Men and women do think differently—at least about architecture. Or such has been the conclusion of our meditation on the subject for this month’s special section, Robb Report Home: Power Design. Though reflections upon the theme of gender tend to lead us down philosophical culs-de-sac, one might argue that, while women build for a variety of reasons, the underlying motivation behind men’s forays into the realm of home design is to master, in personal ways, our public environment.
This thesis finds sturdy support in the historic example of Ludwig II of Bavaria. Despite his status as royal heir, young Ludwig received only 12 guldens a month from his father, Maximilian II, who commanded him to maintain careful records of expenditures, which Ludwig did not. He spent his allowance (about half the average worker’s monthly wage) on cuff links and rare books, and was usually short of money—as was his younger brother (who, incidentally, was once punished for offering to sell his molars to a court physician). Ludwig’s profligacy did not achieve its full expression, however, until he came to power in 1864, only a few years before the Franco-Prussian War, which ended with the subjugation of Bavaria to Prussia under a united Germany. His political decline encouraged him to prop up his prestige through the medium of architecture, which he employed to translate into steel and mortar heroic ideals worthy of his protégé, Richard Wagner.
Probably no other monarch in Europe (other than Louis XIV) could match Ludwig for pure excess. The most famous of his follies is Neuschwanstein—a Wagnerian crescendo in white stone, perched like a stylized Gothic swan atop Jugend Mountain. Its oriels, Romanesque arches, and turrets only hinted at the elaborate medieval conceits of its interiors, set like stages for a performance of Lohengrin. The king’s bedroom arched upward to cathedral heights, its walls ornamented with carved monks’ stalls, the windows with stained glass; on the ceilings, murals recounted the tragedy of Tristan and Isolde. Adjoining this chamber was an artificial grotto, complete with purling waterfalls and a mechanical moon. “The outraged gods,” Ludwig wrote Wagner, would “take refuge” on the “lofty heights” of this summit, “fanned there by the celestial breezes.”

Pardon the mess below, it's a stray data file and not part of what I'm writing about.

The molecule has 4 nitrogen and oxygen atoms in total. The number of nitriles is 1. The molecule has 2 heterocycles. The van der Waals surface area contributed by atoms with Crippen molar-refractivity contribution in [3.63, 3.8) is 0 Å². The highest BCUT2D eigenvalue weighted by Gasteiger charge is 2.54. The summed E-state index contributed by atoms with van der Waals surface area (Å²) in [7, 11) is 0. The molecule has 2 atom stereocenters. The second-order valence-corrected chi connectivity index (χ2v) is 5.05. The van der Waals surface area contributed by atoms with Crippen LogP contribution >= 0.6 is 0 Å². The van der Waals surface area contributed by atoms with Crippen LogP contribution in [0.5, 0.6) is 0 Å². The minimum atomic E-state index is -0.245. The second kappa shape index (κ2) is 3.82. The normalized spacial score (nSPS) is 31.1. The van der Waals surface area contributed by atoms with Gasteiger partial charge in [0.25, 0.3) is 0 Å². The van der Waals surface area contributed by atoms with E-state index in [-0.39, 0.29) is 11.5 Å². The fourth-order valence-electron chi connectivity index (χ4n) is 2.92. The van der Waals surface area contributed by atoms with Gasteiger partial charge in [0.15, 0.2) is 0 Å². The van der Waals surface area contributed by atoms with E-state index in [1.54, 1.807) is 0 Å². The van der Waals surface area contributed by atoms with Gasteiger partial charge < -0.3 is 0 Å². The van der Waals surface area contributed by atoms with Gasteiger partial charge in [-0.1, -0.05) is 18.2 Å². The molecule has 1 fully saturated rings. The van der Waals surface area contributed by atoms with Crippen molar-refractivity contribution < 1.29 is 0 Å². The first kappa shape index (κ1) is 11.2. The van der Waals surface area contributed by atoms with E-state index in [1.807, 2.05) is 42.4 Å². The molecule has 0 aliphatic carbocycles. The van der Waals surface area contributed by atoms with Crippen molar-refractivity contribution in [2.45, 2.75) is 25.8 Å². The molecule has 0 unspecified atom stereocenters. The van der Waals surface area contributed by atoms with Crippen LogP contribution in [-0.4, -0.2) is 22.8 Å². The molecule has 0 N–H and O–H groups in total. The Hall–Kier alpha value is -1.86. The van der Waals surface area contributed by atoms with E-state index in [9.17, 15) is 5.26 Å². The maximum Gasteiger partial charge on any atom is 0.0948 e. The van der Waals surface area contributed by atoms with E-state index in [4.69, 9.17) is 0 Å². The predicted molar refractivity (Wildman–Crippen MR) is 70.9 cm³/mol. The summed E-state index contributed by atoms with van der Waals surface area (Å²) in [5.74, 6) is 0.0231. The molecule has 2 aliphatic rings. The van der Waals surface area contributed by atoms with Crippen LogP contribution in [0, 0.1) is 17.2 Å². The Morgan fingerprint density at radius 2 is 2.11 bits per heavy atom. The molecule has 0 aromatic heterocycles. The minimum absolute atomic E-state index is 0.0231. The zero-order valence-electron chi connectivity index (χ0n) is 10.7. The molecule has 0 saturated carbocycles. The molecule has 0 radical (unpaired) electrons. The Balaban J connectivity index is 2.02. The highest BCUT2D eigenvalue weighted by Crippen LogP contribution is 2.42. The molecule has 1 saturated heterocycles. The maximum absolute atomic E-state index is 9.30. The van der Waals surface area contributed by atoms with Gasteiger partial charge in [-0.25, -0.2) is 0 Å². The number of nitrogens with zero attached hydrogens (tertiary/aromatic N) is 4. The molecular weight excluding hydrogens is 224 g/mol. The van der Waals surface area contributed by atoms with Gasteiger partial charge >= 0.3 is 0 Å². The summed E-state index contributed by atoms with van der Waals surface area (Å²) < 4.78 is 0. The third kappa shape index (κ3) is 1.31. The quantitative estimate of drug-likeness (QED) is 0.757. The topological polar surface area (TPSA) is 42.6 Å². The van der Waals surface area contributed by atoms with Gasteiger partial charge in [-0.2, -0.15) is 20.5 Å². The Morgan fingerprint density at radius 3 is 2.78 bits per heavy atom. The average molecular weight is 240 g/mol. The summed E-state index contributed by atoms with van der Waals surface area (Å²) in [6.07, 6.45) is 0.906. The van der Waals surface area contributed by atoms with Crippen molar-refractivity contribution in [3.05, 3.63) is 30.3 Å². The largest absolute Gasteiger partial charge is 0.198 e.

Though celestial in appearance, Neuschwanstein seemed rather too modest to Ludwig in the wake of a visit to the International Exposition in Paris in 1867, which convinced him that he should erect his own version of Versailles. The site initially chosen for this flamboyant experiment was Linderhof (pictured), his father’s hunting lodge in the Graswang Valley, but the topography of this estate was deemed unsuitable to the formal vistas that Ludwig had so envied of the Sun King. His vision of Gallic grandiosity was therefore relocated to an island in the middle of Bavaria’s largest lake, the Chiemsee, roughly 50 miles from Munich. Herrenchiemsee, as this palace came to be known, became the most lavish of his edifices. A copy of the Escaliers des Ambassadeurs led to the state rooms, which were laid out en enfilade and included copies of the Salon de la Paix and the Salon de l’Oeil de Boeuf, as well as a replica of the Hall of Mirrors that measured nearly 100 feet longer than the original.
This magnificence came, of course, at a price. Ludwig had spent over 6 million marks on Neuschwanstein and more than 8 million on Linderhof. Herrenchiemsee had cost him in excess of 16 million marks and remained unfinished. For this ruinous price, which did much to bankrupt his treasury, Ludwig enjoyed exactly nine days at his lake retreat. During an evening stroll on his first visit, he tapped his cane on a piece of statuary, which crumbled to pieces: Due to a lack of funds, his builders had substituted plaster for marble. “Everything is false!” he cried and never returned. Thus did this most splendid of designs also prove, in the end, the most fitting testament to the power of the House of Wittelsbach.
Senior Vice President, Editorial